With efforts by one set of foes already rebuffed, the state's top Republican lawmakers are making their own bid to quash a new state law designed to shine a light on "dark money.''
Stephanie Pullman died on a sweltering Arizona day after her electricity was cut off because of a $51 debt. Five years later, the 72-year-old's story remains at the heart of efforts to prevent others in Arizona from having their power cut off, leaving them without life-saving air conditioning in temperatures that have topped 110 degrees Fahrenheit (43 degrees Celsius) on every day this month.
Gov. Katie Hobbs is demanding utilities tell her how they're prepared for record heat even though she has no legal authority to do so.
Temperatures have peaked at or above 110 degrees Fahrenheit (43.3 degrees Celsius) the entire month of July in Phoenix. Yet some people are cutting back on air conditioning, trying to bear the heat, afraid of the high electricity bills that will soon arrive.
The group that convinced voters last year to expose "dark money'' contributions to political campaigns wants a federal judge to toss a bid by a conservative advocacy group to kill the new law.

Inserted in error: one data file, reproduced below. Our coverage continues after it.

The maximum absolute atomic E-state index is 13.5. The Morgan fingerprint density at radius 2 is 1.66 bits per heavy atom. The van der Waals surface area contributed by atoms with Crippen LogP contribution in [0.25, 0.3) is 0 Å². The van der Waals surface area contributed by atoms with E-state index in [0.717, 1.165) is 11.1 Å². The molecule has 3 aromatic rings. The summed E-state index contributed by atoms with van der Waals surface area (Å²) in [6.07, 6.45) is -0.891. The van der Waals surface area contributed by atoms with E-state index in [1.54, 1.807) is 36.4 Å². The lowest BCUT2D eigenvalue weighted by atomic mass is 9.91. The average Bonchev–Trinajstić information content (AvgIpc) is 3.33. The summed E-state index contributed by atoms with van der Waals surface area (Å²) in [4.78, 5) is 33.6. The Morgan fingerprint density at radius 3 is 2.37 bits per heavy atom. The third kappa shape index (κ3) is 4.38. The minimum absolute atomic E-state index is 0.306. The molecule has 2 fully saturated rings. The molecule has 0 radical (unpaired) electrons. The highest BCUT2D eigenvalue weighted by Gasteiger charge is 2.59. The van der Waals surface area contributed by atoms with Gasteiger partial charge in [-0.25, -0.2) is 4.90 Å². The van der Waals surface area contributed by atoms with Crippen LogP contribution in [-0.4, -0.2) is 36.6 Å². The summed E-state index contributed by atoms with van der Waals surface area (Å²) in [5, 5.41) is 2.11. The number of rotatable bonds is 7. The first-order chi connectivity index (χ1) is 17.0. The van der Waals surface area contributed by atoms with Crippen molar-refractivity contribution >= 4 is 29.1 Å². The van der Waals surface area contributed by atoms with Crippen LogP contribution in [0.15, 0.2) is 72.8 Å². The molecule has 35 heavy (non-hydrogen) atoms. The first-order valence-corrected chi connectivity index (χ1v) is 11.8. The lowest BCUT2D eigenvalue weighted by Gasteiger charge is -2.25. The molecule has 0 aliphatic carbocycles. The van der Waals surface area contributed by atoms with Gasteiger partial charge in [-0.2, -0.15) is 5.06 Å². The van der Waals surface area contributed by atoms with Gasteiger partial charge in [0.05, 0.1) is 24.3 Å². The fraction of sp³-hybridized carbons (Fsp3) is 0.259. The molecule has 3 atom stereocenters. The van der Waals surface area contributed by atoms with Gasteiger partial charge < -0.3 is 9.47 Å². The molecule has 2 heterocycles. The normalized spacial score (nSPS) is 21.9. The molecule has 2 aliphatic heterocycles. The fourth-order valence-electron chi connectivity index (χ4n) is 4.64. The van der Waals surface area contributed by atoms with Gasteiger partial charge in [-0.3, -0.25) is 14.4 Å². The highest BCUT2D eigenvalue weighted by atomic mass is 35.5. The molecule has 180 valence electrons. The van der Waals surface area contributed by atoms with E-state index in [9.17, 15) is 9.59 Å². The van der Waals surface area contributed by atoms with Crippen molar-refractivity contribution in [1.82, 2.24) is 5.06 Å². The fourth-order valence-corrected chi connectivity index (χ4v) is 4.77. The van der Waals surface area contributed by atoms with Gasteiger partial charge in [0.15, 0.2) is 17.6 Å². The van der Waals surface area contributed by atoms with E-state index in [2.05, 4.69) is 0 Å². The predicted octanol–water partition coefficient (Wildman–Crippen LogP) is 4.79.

The future looks bright for electric vehicles in Arizona, according to Court Rich, the co-founder, senior partner, and director of the Renewable Energy and Regulatory Law departments for the Rose Law Group in Scottsdale.
Republican lawmakers continue to take aim at Democratic Gov. Katie Hobbs’ extraordinary inaugural ceremony fundraising. But their efforts might be limited to sending a message. In a letter sent earlier this week, Rep. David Livingston, R-Peoria, asked Hobbs to report information relating to inaugural funding.
It is time for Southwest Gas to let the public in on its infrastructure plans before the Arizona Corporation Commission allows customers to be charged hundreds of millions of dollars that may have otherwise been avoided.
Gov. Katie Hobbs collected nearly $1.5 million in donations from corporations and other special interests to cover the cost of her inauguration.
In 2014, the state's largest electric company put $10.7 million into successful efforts to elect Republicans Tom Forese and Doug Little to the panel that has life-or-death control of how much the company can charge its customers.
The state Supreme Court has agreed to decide whether a majority of the Arizona Corporation Commission can block one of its members from seeking access to corporate records to see if the company is funneling "dark money'' into the campaigns of regulators.
Arizonans understand the benefits of transitioning to clean energy. Working together, we can make this part of the Arizona we want.